This month, the personal and confidential information of 26.5 million veterans, including more than 141,000 Maine veterans, was potentially compromised in one of our nation's largest security breaches. This incident began with the astonishing carelessness of a Veterans Affairs employee, a federal data analyst, who violated department policy by taking home a government-owned laptop computer that contained the names, social security numbers, and birthdates of our veterans. The employee's home was burglarized, and the computer, including all of this sensitive information, was stolen.
|Senator Susan Collins represents the State of Maine in the U.S. Senate.|
VA Secretary Jim Nicholson recently testified before a joint hearing of the Senate Veterans' Affairs Committee and the committee that I chair, Homeland Security. Secretary Nicholson told me and my colleagues that the VA is taking steps to help ensure that veterans and their families are aware of the situation and of the actions they may take to protect themselves from misuse of their personal information. At the hearing, we were told that law enforcement officers say it is not likely that the burglars were targeting this data, and that they many not even know that they have it.
I am confident that Secretary Nicholson is sincerely upset and dedicated to addressing this disturbing security breach. However, Congress can not ignore the fact that the VA's data system has been identified, over and over again, as highly vulnerable. I believe that strong action must be taken to fix this ongoing problem.
In the meantime, while this incident is disturbing and extremely upsetting to our veterans, it also serves as an important reminder to us all. While we can not entirely control whether we will become a victim of identity theft, there are steps we can all take to minimize our risk and to minimize the damage if a problem ever occurs.
Identity theft is the fastest growing white-collar crime in the United States. The Privacy Rights Clearinghouse (PRC) estimates that 700,000 Americans are victims of identity theft each year. Identity theft occurs when someone uses our personal information without our permission to commit financial fraud or other crimes. Imagine opening your credit card statement and seeing thousands of dollars in purchases that you did not make. Or, how about going to the bank to secure a mortgage on a new home and being told that you have countless overdue bills for accounts you did not open and have never even heard of? These are just some of the examples of ways identity thieves can ruin our good names, and our good credit.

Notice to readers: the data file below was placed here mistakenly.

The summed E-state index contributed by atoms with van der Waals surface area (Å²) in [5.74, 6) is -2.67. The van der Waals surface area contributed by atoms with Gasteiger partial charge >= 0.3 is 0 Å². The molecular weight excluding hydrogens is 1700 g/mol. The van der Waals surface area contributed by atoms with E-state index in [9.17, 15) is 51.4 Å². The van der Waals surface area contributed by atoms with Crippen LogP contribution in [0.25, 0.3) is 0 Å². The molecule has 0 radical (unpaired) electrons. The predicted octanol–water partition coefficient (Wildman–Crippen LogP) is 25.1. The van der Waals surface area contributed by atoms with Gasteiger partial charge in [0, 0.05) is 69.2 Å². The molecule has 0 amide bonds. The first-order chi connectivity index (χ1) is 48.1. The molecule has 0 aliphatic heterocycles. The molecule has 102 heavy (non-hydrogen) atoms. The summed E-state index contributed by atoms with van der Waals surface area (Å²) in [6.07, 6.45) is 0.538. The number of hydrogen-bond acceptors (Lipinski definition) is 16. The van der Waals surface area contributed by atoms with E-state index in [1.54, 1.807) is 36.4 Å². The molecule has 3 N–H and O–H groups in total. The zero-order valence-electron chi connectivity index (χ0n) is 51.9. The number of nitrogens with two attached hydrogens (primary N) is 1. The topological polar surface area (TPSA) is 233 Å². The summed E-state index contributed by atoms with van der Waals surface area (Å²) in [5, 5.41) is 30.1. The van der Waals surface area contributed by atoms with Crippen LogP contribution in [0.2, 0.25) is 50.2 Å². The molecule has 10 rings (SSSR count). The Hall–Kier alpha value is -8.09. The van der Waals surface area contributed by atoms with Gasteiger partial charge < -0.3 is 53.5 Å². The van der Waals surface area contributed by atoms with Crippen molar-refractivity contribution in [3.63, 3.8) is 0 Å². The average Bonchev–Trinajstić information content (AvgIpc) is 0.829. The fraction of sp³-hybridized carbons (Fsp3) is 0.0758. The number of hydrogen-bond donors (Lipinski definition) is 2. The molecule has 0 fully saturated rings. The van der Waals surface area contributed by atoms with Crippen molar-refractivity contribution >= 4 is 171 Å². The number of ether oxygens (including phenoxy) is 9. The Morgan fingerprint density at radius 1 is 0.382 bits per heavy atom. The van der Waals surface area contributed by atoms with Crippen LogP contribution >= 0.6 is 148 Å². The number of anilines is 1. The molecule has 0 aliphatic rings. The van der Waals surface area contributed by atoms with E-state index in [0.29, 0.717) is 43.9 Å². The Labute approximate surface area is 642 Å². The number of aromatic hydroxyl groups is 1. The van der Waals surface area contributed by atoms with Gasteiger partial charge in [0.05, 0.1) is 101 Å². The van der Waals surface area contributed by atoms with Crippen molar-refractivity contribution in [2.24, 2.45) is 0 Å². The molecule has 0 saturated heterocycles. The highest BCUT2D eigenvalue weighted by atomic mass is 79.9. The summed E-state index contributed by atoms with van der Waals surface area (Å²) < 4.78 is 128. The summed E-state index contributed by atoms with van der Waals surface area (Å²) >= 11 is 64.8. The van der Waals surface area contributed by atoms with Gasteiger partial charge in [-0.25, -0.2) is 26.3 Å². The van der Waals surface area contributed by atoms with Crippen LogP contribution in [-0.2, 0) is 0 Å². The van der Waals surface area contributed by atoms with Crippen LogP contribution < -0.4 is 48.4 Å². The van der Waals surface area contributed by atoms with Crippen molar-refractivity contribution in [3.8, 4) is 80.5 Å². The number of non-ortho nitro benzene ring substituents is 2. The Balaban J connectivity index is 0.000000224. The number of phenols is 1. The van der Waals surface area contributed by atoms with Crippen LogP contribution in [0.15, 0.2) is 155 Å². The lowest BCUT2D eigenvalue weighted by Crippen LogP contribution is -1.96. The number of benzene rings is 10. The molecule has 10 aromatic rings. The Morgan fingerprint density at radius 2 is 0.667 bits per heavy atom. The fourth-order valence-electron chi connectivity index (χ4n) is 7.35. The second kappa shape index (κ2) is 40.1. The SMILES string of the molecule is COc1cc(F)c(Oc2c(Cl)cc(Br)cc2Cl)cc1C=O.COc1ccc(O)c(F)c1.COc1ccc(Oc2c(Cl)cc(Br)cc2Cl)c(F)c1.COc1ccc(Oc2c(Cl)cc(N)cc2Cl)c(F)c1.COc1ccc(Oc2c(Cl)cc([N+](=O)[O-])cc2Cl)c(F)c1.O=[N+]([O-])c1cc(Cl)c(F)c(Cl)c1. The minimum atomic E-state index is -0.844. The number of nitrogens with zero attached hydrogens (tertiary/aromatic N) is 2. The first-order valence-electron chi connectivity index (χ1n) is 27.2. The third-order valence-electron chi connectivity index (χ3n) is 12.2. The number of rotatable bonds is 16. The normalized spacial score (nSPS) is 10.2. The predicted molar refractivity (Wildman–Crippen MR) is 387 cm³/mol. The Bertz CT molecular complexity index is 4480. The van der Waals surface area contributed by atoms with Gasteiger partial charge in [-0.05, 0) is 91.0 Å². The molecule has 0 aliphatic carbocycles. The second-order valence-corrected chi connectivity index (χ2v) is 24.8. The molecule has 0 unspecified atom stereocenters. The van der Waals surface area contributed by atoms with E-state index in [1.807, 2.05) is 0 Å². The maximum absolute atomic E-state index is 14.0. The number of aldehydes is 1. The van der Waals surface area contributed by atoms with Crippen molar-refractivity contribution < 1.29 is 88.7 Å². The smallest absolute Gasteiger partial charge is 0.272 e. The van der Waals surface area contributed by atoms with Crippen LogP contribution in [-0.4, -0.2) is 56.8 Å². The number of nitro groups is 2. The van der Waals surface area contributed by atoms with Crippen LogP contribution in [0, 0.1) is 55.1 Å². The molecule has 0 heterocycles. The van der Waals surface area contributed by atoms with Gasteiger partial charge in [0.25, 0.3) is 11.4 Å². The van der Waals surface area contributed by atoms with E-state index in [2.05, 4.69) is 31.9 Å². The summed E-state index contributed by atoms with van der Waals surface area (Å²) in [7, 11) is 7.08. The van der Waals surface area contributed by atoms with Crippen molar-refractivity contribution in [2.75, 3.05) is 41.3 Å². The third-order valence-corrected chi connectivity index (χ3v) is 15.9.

Whether we like it or not, our confidential information is readily available for thieves who are intent on stealing it. Simply doing things that are part of everyday routine--charging dinner at a restaurant, submitting personal information to employers or government agencies, throwing away credit card solicitations received in the mail, or ordering merchandise over the Internet on unsecured sites--may give thieves ample opportunity to gain access to the personal data needed to commit identity theft.
The Federal Trade Commission provides detailed information to help deter, detect, and defend against identity theft. It recommends deterring thieves by safeguarding your information. Promptly remove mail from your mailbox, and shred credit card solicitations, receipts, and any other document that contains personal information before you throw it away. Detect suspicious activity by routinely monitoring your financial accounts and billing statements. Defend against ID theft by contacting the fraud departments of your financial institutions as soon as you detect a problem. The Commission also recommends closing all accounts that you know or believe have been tampered with or opened fraudulently, and contact your local police department immediately.
The VA has pledged to send out individual notification letters to veterans affected by this recent theft. At the hearing, Secretary Nicholson also told us that his agency is working with the three nationwide credit bureaus to establish special procedures to handle inquiries and requests for fraud alerts from veterans. Veterans can get more information by going to the website, www.firstgov.gov or by calling 1-800-333-4636. As always, veterans with concerns or issues can also contact any of my state offices and my staff will be happy to help you.
Our veterans served our nation honorably. It is unacceptable that a federal employee, and the lack of security at the VA, may now threaten their identities. It is critical that the VA work diligently to protect our veterans from any harm as a result of this theft. It is equally important for us all to remember that while no crime is entirely preventable, there are significant steps we can take to protect ourselves from becoming the victims of identity theft.